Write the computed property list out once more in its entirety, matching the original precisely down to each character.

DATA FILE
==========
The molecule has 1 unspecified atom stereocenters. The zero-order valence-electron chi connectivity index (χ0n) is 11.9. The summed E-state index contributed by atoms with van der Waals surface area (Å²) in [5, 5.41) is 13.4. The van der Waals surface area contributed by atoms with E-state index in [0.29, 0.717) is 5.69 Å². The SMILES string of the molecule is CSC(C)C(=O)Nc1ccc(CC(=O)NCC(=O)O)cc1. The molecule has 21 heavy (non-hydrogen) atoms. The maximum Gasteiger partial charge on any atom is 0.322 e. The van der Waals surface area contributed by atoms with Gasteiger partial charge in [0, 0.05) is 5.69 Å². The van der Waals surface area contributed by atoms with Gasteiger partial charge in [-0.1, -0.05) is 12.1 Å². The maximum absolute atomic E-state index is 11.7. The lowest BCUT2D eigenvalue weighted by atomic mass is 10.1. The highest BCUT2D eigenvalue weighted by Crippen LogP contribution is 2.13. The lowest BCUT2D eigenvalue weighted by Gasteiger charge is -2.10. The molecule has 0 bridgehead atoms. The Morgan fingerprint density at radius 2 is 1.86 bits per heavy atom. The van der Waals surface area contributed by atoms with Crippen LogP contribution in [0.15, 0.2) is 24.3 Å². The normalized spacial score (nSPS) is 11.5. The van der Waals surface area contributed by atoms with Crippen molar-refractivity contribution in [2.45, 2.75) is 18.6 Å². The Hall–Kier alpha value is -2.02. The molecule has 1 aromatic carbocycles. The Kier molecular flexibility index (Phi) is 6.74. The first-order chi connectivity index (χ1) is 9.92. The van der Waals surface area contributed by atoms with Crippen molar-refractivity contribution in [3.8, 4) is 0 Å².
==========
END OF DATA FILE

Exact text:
The molecule has 1 unspecified atom stereocenters. The zero-order valence-electron chi connectivity index (χ0n) is 11.9. The summed E-state index contributed by atoms with van der Waals surface area (Å²) in [5, 5.41) is 13.4. The van der Waals surface area contributed by atoms with E-state index in [0.29, 0.717) is 5.69 Å². The SMILES string of the molecule is CSC(C)C(=O)Nc1ccc(CC(=O)NCC(=O)O)cc1. The molecule has 21 heavy (non-hydrogen) atoms. The maximum Gasteiger partial charge on any atom is 0.322 e. The van der Waals surface area contributed by atoms with Gasteiger partial charge in [0, 0.05) is 5.69 Å². The van der Waals surface area contributed by atoms with Gasteiger partial charge in [-0.1, -0.05) is 12.1 Å². The maximum absolute atomic E-state index is 11.7. The lowest BCUT2D eigenvalue weighted by atomic mass is 10.1. The highest BCUT2D eigenvalue weighted by Crippen LogP contribution is 2.13. The lowest BCUT2D eigenvalue weighted by Gasteiger charge is -2.10. The molecule has 0 bridgehead atoms. The Morgan fingerprint density at radius 2 is 1.86 bits per heavy atom. The van der Waals surface area contributed by atoms with Crippen LogP contribution in [0.15, 0.2) is 24.3 Å². The normalized spacial score (nSPS) is 11.5. The van der Waals surface area contributed by atoms with Crippen molar-refractivity contribution in [2.45, 2.75) is 18.6 Å². The Hall–Kier alpha value is -2.02. The molecule has 1 aromatic carbocycles. The Kier molecular flexibility index (Phi) is 6.74. The first-order chi connectivity index (χ1) is 9.92. The van der Waals surface area contributed by atoms with Crippen molar-refractivity contribution in [3.8, 4) is 0 Å².